During our conversation, Balls spoke of the importance of supporting and caring about "the personal and career development of the people you’re working with", something that "neither Tony Blair or Gordon Brown were any good at". Several of those shadow ministers who have worked for him have gone on to bigger jobs. Rachel Reeves was promoted to shadow work and pensions secretary after serving as shadow chief secretary to the Treasury and Owen Smith was a junior member of his team before becoming shadow Welsh secretary. 

George Eaton is political editor of the New Statesman.

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Hopes of an anti-Brexit party are illusory, but Remainers have a new plan to stay in the EU

Stopping Brexit may prove an impossible task. Remainers are looking to the "Article 49 strategy": reapplying for EU membership. 

The Remain campaign lost in the country, but it won by a landslide in parliament. On 23 June 2016, more than two-thirds of MPs voted for EU membership. Ever since the referendum, the possibility that parliament could thwart withdrawal, or at least soften it, has loomed.

Theresa May called an early general election in the hope of securing a majority large enough to neutralise revanchist Remainers. When she was denied a mandate, many proclaimed that “hard Brexit” had been defeated. Yet two months after the Conservatives’ electoral humbling, it appears, as May once remarked, that “nothing has changed”. The government remains committed not merely to leaving the EU but to leaving the single market and the customs union. Even a promise to mimic the arrangements of the customs union during a transition period is consistent with May’s pre-election Lancaster House speech.

EU supporters once drew consolation from the disunity of their opponents. While Leavers have united around several defining aims, however, the Remainers are split. Those who campaigned reluctantly for EU membership, such as May and Jeremy Corbyn, have become de facto Brexiteers. Others are demanding a “soft Brexit” – defined as continued single market membership – or at least a soft transition.

Still more propose a second referendum, perhaps championed by a new centrist party (“the Democrats” is the name suggested by James Chapman, an energetic former aide to George Osborne and the Brexit Secretary, David Davis). Others predict that an economic cataclysm will force the government to rethink.

Faced with this increasingly bewildering menu of options, the average voter still chooses Brexit as their main course. Though Leave’s referendum victory was narrow (52-48), its support base has since widened. Polling has consistently shown that around two-thirds of voters believe that the UK has a duty to leave the EU, regardless of their original preference.

A majority of Remain supporters, as a recent London School of Economics study confirmed, favour greater controls over EU immigration. The opposition of a significant number of Labour and Tory MPs to “soft Brexit” largely rests on this.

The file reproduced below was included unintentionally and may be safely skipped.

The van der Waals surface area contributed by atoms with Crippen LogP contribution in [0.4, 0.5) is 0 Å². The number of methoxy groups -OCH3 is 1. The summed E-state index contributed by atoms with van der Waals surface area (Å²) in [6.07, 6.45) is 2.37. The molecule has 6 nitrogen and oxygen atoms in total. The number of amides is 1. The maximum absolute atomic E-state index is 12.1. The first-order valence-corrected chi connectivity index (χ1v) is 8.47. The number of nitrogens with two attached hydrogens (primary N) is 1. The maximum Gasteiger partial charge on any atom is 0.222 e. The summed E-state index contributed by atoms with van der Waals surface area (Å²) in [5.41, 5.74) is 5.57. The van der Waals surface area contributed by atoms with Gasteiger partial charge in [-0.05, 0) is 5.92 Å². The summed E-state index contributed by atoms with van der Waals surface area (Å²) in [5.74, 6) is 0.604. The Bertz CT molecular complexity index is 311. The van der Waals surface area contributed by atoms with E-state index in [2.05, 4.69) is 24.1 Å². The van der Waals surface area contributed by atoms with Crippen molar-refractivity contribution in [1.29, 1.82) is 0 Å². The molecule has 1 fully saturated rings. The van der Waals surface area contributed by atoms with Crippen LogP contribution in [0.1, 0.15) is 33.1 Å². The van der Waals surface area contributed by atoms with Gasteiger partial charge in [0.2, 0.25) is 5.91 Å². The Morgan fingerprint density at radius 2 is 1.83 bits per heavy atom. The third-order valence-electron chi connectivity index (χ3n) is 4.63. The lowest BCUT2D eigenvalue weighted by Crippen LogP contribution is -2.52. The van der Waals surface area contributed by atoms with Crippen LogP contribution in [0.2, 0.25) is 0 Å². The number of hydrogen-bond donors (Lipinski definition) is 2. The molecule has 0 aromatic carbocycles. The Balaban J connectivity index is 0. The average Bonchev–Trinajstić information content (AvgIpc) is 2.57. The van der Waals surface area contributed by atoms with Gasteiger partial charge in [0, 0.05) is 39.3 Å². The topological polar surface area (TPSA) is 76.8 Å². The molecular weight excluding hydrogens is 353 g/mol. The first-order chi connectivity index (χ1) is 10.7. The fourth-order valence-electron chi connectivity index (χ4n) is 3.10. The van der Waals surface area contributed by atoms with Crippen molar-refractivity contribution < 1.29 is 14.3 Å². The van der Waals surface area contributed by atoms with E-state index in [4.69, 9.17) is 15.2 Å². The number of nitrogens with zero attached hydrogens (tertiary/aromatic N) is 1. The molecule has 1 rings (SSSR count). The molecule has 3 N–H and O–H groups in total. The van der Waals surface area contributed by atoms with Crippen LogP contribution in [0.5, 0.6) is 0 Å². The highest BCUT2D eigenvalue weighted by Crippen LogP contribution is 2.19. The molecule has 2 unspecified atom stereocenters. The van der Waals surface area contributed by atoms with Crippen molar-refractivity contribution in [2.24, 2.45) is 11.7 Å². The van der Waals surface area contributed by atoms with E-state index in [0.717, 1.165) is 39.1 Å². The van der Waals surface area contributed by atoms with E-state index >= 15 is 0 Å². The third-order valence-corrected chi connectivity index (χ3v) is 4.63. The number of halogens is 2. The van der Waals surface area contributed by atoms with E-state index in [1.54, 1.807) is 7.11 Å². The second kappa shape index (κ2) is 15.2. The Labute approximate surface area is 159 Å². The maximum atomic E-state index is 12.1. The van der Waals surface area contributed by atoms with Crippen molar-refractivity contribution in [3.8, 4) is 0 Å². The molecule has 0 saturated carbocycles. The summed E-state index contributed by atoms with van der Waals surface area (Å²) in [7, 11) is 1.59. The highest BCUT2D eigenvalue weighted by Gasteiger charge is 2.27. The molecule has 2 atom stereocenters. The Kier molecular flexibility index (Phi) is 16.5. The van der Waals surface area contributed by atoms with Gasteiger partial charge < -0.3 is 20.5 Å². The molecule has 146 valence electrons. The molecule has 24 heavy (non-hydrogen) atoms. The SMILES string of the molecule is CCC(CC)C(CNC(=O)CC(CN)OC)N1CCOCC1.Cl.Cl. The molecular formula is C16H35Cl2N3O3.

Remainers usually retort – as the Chancellor, Philip Hammond, put it – “No one voted to become poorer.” Polls show that, as well as immigration control, voters want to retain the economic benefits of EU membership. The problem is not merely that some politicians wish to have their cake and eat it, but that most of the public does, too.

For Remainers, the imperative now is to avoid an economic catastrophe. This begins by preventing a “cliff-edge” Brexit, under which the UK crashes out on 29 March 2019 without a deal. Though the Leave vote did not trigger a swift recession, a reversion to World Trade Organisation trading terms almost certainly would. Although David Davis publicly maintains that a new EU trade deal could swiftly be agreed, he is said to have privately forecast a time span of five years (the 2016 EU-Canada agreement took seven). A transition period of three years – concluded in time for the 2022 general election – would leave the UK with two further years in the wilderness without a deal.

A coalition of Labour MPs who dislike free movement and those who dislike free markets has prevented the party endorsing “soft Brexit”. Yet the Remainers in the party, backed by 80 per cent of grass-roots members, are encouraged by a recent shift in the leadership’s position. Although Corbyn, a Bennite Eurosceptic, vowed that the UK would leave the single market, the shadow Brexit secretary, Keir Starmer, and the shadow chancellor, John McDonnell, have refused to rule out continued membership.

A group of Remainers from all parties met in the Labour MP Chuka Umunna’s office before recess, and they are hopeful that parliament will force the government to commit to a meaningful transition period, including single market membership. But they have no intention of dissolving tribal loyalties and uniting under one banner. A year after George Osborne first pitched the idea of a new party to Labour MPs, it has gained little traction. “All it would do is weaken Labour,” the former cabinet minister Andrew Adonis, a past Social Democratic Party member, told me. “The only way we can defeat hard Brexit is to have a strong Labour Party.”

In this febrile era, few Remainers dismiss the possibility of a second referendum. Yet most are wary of running ahead of public opinion. “It would simply be too risky,” a senior Labour MP told me, citing one definition of insanity: doing the same thing and expecting a different result.

Thoughtful Remainers, however, are discussing an alternative strategy. Rather than staging a premature referendum in 2018-19, they advocate waiting until the UK has concluded a trade deal with the EU. At this point, voters would be offered a choice between the new agreement and re-entry under Article 49 of the Lisbon Treaty. By the mid-2020s, Remainers calculate, the risks of Brexit will be clearer and the original referendum will be history. The proviso is that the EU would have to allow the UK re-entry on its existing membership terms, rather than the standard ones (ending its opt-outs from the euro and the border-free Schengen Area). Some MPs suggest agreeing a ten-year “grace period” in which Britain can achieve this deal – a formidable challenge, but not an impossible one.

First, though, the Remainers must secure a soft transition. If the UK rips itself from the EU’s institutions in 2019, there will be no life raft back to safe territory. The initial aim is one of damage limitation. But like the Leavers before them, the wise Remainers are playing a long game.

George Eaton is political editor of the New Statesman.

This article first appeared in the 17 August 2017 issue of the New Statesman, Trump goes nuclear